I dont want them to “scrutinize” each request. There are already procedures in place to protect citizens privacy and at the same time allow criminals to be prosecuted, and these procedures have a strict separation of the legislative and executive. Would it kill FB/Google to do what any decent company would do and require a court order?

    And Microsoft did not comment? Silence that speaks…

  • nikster

    Only Apple protects your private data. Facebook and Google apparently dont give a f*** which I find shocking. Why, ever, would fb and Google not require a court order for access to private data? Does that buy them friends in Washington?
    I dont want them to “scrutinize” each request. There are already procedures in place to protect citizens privacy and at the same time allow criminals to be prosecuted, and these procedures have a strict separation of the legislative and executive. Would it kill FB/Google to do what any decent company would do and require a court order?

    And Microsoft did not comment? Silence that speaks…

  • lwdesign1

    This doesn’t surprise me in the least. For years there have been reports of the software used by the US govt. known as “Carnivore” that has been eavesdropping on phone calls, scanning emails, etc. for over a decade. There’s no real privacy on our planet anymore and hasn’t been for a long time. For fun, watch the original “Bourne Identity” movie to see how the agency that Bourne works for tracks and can break into phone calls, surveillance cameras and international computer and travel networks. It may seem like science fiction but I personally believe that the powers that be can tap into any of our electronic communications at will these days. How do we protect ourselves? The answer is simple: Don’t do anything that is currently regarded as illegal, antisocial or terrorist-related. Of course, it remains that someone else may consider that even complaining about security makes you a security risk, so just try to keep your nose as clean as possible.

  • Robert X

    It is entirely possible that PRISM is at the ISP level and these companies really do not know about it.

  • Alexander530

    I support national security and all. But I find this frightening as well. An innocent person who fits the profile of someone that the government is looking for can be arrested. Any internet activity that he or she has committed can be given malice and given all the wrong meanings no matter how safe and clean it is. I just hope that they’re really careful with the data that they’re gathering and not wrongly accuse innocent people of very serious crimes that would ruin an innocent person’s life.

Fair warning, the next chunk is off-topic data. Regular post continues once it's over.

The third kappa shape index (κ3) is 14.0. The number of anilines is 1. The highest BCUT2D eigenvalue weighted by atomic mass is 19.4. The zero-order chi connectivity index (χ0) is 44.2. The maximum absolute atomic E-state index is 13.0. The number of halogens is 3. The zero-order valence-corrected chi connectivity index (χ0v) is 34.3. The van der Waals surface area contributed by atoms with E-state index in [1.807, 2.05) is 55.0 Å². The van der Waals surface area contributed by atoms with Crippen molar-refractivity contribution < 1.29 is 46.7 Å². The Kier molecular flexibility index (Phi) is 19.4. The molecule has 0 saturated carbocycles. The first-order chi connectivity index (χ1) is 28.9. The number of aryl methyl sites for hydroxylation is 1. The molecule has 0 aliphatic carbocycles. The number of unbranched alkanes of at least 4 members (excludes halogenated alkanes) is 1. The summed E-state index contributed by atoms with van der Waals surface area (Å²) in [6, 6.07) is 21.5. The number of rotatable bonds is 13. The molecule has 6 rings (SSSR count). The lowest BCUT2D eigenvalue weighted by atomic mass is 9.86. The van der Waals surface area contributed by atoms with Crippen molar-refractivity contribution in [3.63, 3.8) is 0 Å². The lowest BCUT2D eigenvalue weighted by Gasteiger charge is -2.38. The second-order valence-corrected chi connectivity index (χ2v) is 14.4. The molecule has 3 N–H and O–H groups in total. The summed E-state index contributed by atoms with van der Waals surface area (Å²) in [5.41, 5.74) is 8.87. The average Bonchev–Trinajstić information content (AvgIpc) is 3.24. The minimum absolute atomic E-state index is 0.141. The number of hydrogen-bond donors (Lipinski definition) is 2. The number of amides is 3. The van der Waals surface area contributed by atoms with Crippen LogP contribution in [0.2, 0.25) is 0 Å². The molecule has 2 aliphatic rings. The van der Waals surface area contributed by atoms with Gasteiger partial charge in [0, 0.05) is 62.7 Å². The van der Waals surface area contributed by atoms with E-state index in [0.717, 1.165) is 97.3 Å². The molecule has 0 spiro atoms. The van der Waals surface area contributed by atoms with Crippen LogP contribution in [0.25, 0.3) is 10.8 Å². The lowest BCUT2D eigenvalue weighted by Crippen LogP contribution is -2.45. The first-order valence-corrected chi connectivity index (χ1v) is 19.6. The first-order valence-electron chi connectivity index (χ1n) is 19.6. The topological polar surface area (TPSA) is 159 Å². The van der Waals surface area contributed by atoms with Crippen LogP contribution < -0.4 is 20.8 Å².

• JoshDombro

    Thanks for this, I’ve heard a lot about PRISM since yesterday, but haven’t been able to get a lot of real info. This is really helpful, despite getting such mixed signals from the companies themselves…

  • iDuder

    I don’t think I’ll ever buy another Apple product again. I now have tape over all my iSight cameras. Apple has failed miserably to protect consumer’s rights & privacy.

  • iDuder

    Actually, I’m not sure what to believe, from another report I read, Apple flat out denied having any involvement in PRISM… could there be spies at Apple that they don’t know about? Apple needs to just seriously review who has access to what and try to figure out where any data leaks are happening, if there are any. I suppose it’s not fair to totally blame all of Apple but they have a responsibility to ensure customer’s privacy.

About the author

Rob LeFebvreAnchorage, Alaska-based freelance writer and editor Rob LeFebvre has contributed to various tech, gaming and iOS sites, including 148Apps, Creative Screenwriting, Shelf-Awareness, VentureBeat, and Paste Magazine. Feel free to find Rob on Twitter @roblef, and send him a cookie once in a while; he'll really appreciate it.

(sorry, you need Javascript to see this e-mail address)| Read more posts by .

Posted in News | Tagged: , , , , , , |